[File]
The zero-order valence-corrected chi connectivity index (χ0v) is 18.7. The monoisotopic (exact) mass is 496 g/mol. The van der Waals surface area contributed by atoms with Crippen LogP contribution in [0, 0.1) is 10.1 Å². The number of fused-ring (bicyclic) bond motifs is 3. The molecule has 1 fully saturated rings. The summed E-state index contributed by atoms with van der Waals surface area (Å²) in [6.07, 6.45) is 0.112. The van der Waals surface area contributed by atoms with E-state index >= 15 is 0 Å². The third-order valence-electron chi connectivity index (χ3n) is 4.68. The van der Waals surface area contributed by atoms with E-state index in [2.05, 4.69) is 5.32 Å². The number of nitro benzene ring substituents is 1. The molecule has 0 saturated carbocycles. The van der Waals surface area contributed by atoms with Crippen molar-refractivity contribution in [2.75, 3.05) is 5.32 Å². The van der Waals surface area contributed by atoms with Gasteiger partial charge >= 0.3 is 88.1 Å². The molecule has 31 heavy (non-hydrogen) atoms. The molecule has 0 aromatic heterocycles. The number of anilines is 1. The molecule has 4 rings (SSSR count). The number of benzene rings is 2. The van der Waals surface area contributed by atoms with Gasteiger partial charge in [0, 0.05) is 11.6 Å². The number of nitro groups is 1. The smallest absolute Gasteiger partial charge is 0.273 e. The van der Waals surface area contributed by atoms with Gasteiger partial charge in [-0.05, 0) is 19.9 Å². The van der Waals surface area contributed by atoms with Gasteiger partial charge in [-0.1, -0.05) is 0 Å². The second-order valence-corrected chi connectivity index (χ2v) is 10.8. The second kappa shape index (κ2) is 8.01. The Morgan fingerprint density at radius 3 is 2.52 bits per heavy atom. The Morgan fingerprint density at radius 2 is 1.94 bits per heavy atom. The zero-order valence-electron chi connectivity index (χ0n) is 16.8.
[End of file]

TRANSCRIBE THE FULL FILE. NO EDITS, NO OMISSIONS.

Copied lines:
The zero-order valence-corrected chi connectivity index (χ0v) is 18.7. The monoisotopic (exact) mass is 496 g/mol. The van der Waals surface area contributed by atoms with Crippen LogP contribution in [0, 0.1) is 10.1 Å². The number of fused-ring (bicyclic) bond motifs is 3. The molecule has 1 fully saturated rings. The summed E-state index contributed by atoms with van der Waals surface area (Å²) in [6.07, 6.45) is 0.112. The van der Waals surface area contributed by atoms with E-state index >= 15 is 0 Å². The third-order valence-electron chi connectivity index (χ3n) is 4.68. The van der Waals surface area contributed by atoms with E-state index in [2.05, 4.69) is 5.32 Å². The number of nitro benzene ring substituents is 1. The molecule has 0 saturated carbocycles. The van der Waals surface area contributed by atoms with Crippen molar-refractivity contribution in [2.75, 3.05) is 5.32 Å². The van der Waals surface area contributed by atoms with Gasteiger partial charge >= 0.3 is 88.1 Å². The molecule has 31 heavy (non-hydrogen) atoms. The molecule has 0 aromatic heterocycles. The number of anilines is 1. The molecule has 4 rings (SSSR count). The number of benzene rings is 2. The van der Waals surface area contributed by atoms with Gasteiger partial charge in [0, 0.05) is 11.6 Å². The number of nitro groups is 1. The smallest absolute Gasteiger partial charge is 0.273 e. The van der Waals surface area contributed by atoms with Gasteiger partial charge in [-0.05, 0) is 19.9 Å². The van der Waals surface area contributed by atoms with Gasteiger partial charge in [-0.1, -0.05) is 0 Å². The second-order valence-corrected chi connectivity index (χ2v) is 10.8. The second kappa shape index (κ2) is 8.01. The Morgan fingerprint density at radius 3 is 2.52 bits per heavy atom. The Morgan fingerprint density at radius 2 is 1.94 bits per heavy atom. The zero-order valence-electron chi connectivity index (χ0n) is 16.8.